ORGANIZERS of Edinburgh’s performing arts festival took hedges on the pound earlier this year in order to sign up international artists amid Brexit-induced currency volatility.
Managers hedged most of their currency dealings between six and eight months ago, shielding the festival’s budget from sterling swings, director Fergus Linehan said in an interview with the Financial Times. The three-week event features theater, dance and musical events with performers from 41 countries, from Russia to Nigeria.
“No one wants to do deals in sterling any more,” Linehan said. “So you’ve got to do all the arrangements in dollars and euros.”
The arrangements highlight how sterling’s volatility is affecting economic activity across the UK there may be further weakness if Prime Minister Boris Johnson takes the country closer to leaving the European Union without a deal.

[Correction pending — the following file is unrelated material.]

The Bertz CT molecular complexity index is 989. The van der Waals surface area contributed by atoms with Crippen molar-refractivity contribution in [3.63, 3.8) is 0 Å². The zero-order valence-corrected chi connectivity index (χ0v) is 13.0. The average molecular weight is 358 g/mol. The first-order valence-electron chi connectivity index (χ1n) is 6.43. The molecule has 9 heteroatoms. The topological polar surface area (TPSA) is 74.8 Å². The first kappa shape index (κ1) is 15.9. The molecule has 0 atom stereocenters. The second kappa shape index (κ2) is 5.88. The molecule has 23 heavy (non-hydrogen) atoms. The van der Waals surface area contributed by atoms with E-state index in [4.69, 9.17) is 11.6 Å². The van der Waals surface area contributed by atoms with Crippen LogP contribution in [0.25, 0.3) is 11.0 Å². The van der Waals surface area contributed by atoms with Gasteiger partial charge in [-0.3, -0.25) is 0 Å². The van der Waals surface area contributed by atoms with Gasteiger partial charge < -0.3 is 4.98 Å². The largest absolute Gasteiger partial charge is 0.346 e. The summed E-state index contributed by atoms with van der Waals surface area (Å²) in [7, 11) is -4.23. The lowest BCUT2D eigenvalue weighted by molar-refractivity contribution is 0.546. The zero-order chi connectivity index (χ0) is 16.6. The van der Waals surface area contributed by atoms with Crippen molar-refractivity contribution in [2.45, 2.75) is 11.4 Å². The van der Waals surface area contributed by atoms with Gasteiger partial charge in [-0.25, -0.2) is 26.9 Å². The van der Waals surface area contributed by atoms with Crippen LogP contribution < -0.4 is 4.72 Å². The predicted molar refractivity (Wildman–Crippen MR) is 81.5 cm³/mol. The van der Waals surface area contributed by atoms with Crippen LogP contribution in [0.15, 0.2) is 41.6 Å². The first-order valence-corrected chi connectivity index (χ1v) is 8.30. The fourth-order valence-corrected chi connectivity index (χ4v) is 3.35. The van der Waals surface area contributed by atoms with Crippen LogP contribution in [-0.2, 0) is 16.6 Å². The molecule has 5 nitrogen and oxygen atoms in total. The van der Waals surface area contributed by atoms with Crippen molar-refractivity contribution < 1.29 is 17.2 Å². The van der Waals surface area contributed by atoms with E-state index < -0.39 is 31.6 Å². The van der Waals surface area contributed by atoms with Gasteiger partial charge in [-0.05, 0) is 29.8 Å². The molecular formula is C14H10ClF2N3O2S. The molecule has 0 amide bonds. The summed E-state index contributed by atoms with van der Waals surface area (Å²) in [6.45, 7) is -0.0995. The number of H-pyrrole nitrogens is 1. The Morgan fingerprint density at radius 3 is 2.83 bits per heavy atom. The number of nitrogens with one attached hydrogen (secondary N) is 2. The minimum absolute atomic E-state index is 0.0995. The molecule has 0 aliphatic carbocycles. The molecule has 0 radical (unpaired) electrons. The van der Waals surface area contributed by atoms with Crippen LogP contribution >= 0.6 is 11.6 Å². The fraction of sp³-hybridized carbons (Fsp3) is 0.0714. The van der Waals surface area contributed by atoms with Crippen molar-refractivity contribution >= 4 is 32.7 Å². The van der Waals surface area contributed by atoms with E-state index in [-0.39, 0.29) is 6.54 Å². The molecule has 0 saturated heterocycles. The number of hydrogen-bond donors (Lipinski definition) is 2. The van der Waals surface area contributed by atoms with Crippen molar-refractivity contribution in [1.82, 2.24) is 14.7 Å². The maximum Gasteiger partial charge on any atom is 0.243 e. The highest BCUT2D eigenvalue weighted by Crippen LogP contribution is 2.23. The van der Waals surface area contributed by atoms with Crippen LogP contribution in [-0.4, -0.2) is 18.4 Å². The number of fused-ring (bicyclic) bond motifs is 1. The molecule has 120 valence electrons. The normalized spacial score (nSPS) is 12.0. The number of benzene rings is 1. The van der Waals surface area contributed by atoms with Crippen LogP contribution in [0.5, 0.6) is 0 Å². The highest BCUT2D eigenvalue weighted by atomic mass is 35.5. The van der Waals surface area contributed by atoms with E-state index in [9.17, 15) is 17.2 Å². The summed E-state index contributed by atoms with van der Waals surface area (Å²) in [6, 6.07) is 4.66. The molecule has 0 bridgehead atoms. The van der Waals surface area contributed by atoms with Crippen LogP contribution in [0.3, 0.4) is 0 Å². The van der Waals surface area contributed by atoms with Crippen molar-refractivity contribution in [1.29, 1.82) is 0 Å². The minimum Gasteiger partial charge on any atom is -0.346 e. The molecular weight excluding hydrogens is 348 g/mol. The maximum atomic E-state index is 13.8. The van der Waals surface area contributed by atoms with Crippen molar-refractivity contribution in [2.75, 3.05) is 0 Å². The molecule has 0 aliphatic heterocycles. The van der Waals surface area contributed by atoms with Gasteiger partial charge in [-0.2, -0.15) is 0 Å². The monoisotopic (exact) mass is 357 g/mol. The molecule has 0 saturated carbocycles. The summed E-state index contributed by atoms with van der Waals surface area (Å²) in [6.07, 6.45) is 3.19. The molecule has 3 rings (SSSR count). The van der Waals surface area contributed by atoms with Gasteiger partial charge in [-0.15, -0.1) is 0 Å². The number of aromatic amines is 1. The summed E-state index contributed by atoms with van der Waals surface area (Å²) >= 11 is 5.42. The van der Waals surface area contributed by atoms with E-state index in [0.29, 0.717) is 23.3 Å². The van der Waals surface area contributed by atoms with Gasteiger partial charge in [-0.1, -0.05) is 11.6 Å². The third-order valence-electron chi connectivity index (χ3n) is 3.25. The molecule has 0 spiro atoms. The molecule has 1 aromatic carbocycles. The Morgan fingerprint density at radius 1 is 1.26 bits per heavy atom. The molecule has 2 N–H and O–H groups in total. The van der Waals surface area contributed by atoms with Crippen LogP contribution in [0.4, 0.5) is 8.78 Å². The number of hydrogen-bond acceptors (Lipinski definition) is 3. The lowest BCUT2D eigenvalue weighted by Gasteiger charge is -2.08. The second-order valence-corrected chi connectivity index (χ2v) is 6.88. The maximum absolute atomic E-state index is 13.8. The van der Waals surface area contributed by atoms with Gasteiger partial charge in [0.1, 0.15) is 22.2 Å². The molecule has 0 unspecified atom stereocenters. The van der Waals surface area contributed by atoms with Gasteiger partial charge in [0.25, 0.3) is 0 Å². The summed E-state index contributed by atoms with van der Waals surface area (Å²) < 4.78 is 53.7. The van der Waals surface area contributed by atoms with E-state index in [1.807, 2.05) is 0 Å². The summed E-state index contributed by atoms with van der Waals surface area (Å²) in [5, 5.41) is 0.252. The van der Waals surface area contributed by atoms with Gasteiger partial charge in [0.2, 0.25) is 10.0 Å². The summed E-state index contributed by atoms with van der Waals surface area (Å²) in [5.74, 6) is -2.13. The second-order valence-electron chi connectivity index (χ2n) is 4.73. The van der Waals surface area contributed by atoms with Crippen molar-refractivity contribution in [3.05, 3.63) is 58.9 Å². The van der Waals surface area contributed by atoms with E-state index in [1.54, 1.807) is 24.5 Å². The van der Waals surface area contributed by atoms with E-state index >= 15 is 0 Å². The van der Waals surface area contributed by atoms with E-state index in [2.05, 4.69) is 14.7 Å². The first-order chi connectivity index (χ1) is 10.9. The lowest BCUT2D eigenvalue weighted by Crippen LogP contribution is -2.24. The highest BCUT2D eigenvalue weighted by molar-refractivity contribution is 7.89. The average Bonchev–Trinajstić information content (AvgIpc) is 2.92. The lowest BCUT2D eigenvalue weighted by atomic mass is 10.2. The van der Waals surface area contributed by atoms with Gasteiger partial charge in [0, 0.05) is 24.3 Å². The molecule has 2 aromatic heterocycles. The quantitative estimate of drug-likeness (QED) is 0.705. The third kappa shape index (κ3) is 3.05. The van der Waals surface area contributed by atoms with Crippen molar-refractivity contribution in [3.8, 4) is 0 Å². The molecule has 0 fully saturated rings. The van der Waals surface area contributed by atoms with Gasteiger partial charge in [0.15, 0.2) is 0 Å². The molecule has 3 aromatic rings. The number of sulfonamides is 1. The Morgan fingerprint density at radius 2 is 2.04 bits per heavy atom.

The pound lost almost 6.5% against the dollar in the last 12 months, and more than 2.5% since Johnson became leader on July 24, putting at risk the purchasing power of the festival organizers. Last year, their budget was £13 million ($16 million), according to the Financial Times.
“Our buying power is down” with the pound at these levels, Linehan said. “Obviously our currency being in the toilet doesn’t help.”
Uncertainty over Brexit is also triggering a paralysis in long-term planning with some of the Edinburgh Festival’s partners, Linehan said.
“No one wants to say ‘OK, in five years’ time this is what we are going to do’ because there are so many variables that haven’t been really established yet,” he said. — Bloomberg